Terrorism Travel and Tourism.

Travel and TourismTravel and Tourism

Terrorism is defined as the systematic use of violent activities to coerce, defeat, or generate fear.

While some pundits claim that there is no internationally accepted definition, the above of all definitions seems to be the most acceptable.

Terrorism may be perpetrated by religious, or political, or ideological organizations. While one group of people may describe those perpetrating terrorism acts, the opponent can, and often does claim the same.

There are different types of terrorism – civil disorder, political upheaval, social revolution, right- or left wing, all of which are the results of ideology.

The history of terrorism can be traced back to Sicarii Zealots (Jewish extremists) active in Judea in the first century A.D.

In the 1950’s terrorist activities increased substantially, mostly in western and North American industrialized countries.

Terrorists, seek to either force their ideology on another group, or create publicity for their cause, in the form of hijackings, cyber terrorism, eco terrorism, just to name a few.

Airline high jacking affect millions of people all over the world and have literally created industries i.e manufacturing of X-ray machines designed to check luggage, and containers, and security personnel to enforce laws. All of these precautions to prevent airline high jackings and/or destructions cost billions of dollars, which the travelling public must bear. Yet tourist numbers keep steady and in some countries even rise.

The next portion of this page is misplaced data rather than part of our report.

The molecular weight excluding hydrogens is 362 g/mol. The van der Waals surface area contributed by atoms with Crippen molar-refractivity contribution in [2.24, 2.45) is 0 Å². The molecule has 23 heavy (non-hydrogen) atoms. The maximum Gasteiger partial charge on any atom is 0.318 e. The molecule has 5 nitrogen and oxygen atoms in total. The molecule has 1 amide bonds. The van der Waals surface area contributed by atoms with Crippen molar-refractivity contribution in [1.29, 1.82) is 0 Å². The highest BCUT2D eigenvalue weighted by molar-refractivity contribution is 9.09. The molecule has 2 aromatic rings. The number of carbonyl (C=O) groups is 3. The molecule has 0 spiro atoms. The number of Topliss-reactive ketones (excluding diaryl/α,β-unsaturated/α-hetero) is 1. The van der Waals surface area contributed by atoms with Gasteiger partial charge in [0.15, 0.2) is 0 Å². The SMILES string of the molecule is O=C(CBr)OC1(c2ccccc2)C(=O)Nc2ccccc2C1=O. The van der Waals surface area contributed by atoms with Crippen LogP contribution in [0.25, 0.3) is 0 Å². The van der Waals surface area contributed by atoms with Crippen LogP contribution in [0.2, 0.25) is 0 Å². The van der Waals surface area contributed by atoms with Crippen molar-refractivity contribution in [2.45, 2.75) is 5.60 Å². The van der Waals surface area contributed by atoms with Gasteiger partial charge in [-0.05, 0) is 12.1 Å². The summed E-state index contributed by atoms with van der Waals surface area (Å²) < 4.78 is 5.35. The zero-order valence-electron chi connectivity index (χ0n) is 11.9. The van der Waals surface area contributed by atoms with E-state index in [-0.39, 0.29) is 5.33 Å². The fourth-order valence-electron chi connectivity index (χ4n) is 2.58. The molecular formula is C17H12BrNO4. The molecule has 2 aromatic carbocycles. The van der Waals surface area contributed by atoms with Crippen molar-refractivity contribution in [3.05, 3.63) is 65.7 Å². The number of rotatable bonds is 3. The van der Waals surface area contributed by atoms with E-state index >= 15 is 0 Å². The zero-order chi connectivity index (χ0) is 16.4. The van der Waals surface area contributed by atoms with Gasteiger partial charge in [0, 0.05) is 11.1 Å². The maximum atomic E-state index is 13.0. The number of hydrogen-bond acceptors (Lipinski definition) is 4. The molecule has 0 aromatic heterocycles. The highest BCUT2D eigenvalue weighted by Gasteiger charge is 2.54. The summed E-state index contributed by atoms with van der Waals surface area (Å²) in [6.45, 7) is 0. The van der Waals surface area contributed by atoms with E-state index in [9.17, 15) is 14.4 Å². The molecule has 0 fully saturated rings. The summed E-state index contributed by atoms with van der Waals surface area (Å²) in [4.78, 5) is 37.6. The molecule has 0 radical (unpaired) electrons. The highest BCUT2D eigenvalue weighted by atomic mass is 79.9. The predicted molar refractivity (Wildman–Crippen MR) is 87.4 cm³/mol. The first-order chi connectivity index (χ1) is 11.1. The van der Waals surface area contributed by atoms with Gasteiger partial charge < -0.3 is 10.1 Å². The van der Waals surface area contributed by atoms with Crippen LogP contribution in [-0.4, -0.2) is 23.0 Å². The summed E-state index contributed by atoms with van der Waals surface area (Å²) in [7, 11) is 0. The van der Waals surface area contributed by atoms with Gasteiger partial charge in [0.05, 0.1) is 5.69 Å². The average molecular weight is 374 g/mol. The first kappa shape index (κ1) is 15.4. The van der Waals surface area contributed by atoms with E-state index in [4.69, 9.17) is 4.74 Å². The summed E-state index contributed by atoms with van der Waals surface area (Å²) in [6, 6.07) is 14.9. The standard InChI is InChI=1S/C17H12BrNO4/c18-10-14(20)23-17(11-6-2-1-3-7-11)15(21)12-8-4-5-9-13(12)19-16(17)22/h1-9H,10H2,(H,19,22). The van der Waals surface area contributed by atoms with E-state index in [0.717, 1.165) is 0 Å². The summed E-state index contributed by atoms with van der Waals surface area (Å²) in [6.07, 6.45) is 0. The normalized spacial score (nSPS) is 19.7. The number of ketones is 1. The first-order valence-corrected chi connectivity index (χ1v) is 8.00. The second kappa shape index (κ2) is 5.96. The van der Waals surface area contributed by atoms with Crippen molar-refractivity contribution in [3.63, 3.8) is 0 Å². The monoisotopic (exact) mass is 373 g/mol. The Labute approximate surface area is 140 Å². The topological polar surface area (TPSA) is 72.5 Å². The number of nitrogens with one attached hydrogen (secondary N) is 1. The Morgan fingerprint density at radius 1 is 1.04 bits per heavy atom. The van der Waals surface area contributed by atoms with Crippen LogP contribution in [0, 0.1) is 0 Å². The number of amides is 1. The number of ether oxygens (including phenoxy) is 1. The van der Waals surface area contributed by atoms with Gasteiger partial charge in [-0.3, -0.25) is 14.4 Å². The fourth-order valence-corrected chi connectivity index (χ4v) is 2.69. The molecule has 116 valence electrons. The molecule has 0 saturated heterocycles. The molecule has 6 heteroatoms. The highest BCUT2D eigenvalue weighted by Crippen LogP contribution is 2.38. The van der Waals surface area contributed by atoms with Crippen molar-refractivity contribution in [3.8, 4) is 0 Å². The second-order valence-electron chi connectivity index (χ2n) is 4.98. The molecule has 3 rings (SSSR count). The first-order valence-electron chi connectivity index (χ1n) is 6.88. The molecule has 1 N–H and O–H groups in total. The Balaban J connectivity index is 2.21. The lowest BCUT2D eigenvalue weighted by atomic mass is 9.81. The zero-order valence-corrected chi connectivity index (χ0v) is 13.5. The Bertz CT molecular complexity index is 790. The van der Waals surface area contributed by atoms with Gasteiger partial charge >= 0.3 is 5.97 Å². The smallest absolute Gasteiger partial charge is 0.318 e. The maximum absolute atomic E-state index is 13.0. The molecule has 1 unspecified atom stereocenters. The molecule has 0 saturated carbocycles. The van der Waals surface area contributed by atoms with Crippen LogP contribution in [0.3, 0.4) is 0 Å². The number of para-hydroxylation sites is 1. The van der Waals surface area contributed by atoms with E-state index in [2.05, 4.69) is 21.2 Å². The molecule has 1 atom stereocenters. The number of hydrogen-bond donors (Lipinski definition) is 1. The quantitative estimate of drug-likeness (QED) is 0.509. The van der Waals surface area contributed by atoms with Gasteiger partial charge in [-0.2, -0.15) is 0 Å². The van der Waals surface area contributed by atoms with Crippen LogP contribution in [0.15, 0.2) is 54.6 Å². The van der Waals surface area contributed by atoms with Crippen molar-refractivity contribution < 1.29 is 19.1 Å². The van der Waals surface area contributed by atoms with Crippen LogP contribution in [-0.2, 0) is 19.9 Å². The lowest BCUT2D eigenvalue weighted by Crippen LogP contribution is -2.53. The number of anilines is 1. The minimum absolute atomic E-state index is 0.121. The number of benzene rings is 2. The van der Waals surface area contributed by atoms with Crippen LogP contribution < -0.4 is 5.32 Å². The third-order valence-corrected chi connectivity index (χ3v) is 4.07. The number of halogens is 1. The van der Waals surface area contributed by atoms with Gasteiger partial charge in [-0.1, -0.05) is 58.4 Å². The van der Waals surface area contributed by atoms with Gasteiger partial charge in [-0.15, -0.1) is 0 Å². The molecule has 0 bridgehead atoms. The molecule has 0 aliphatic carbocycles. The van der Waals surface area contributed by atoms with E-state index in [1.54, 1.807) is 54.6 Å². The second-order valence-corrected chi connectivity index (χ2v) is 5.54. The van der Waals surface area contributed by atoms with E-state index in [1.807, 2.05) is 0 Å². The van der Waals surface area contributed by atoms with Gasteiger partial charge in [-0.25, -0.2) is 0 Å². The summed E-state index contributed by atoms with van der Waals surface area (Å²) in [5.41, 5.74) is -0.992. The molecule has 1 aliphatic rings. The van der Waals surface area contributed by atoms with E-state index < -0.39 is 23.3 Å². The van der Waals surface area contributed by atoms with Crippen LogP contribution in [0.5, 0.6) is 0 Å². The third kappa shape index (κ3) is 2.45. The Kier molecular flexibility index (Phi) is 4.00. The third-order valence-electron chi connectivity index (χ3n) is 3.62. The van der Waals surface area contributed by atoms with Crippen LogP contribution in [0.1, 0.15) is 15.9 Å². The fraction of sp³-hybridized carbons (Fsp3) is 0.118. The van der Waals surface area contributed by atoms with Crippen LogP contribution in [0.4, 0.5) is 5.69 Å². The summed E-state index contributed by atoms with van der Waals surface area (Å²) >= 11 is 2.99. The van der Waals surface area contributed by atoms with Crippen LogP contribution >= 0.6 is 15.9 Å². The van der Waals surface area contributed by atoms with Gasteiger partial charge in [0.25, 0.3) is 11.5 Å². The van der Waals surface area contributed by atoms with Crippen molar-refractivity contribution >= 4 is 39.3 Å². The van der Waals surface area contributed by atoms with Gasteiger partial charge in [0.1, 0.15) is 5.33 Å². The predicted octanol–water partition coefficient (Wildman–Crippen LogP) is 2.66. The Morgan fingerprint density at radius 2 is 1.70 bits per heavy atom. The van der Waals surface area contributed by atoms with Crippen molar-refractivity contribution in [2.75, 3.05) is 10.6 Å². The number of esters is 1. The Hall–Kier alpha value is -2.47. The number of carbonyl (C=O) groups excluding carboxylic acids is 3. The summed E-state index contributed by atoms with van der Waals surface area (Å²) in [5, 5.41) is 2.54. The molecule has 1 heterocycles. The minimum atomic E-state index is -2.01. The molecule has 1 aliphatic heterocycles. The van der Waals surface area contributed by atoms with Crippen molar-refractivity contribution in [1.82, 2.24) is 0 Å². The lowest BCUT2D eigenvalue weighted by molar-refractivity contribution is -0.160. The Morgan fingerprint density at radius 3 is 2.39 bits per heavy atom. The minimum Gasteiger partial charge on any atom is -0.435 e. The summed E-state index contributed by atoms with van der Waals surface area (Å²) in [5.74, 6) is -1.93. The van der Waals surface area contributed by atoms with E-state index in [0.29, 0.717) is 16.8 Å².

Last year, France attracted 79 million tourists, the U S A 61, China 56, and Spain 54 for the first in many years falling behind.

In-bound tourists to China increased substantially enough to surpass that of Spain whish used to be number three in the world thanks mostly sun-crazed Germans. Terrorism cannot be fully eliminated. In the western world, life is considered the most precious thing, whereas western or eastern terrorists it is not of great value. This mentality is the result of “brainwashing” potential terrorists and in some cases even my fraudulent means forcing individuals to become  “martyrs”.

In Israel, to secure airports and airlines, checks start ell before a traveller nears airport buildings, and continues at different levels of scrutiny in a flawless manner by carefully trained and intelligent individuals. It is very effective, but time consuming and costly, but considered to be worth all the efforts and funds spent.

If counter check in airline employees in Boston, on that faithful September morning, had paid attention to details, the 9/11 tragedies would and could have been prevented. All terrorists had bought one-way tickets and paid cash, which is untraceable. The same is true for the Christmas bomber who was overwhelmed by a vigilant and observant fellow passenger.

It seems that governments are making rules to inconvenience travellers rather than increasing their efforts to discourage terrorists.

Terrorism cannot be fully eliminated as many people, even intelligent, well-educated, and technologically savvy individuals try to circumvent, and occasionally successfully exploit weak points in any system. The better way of combating these types of terrorists is to make all the populace vigilant and consistently bombarding them to report suspicious activities of individuals. There must be set limits as too much “snitching” may be become impossible to manage.

Terrorism costs billions and inconveniences millions. It must be everybody’s business to pay attention to his/her immediate environment, and report  suspicious activity which must be immediately and professionally followed up.

Travel and Tourism

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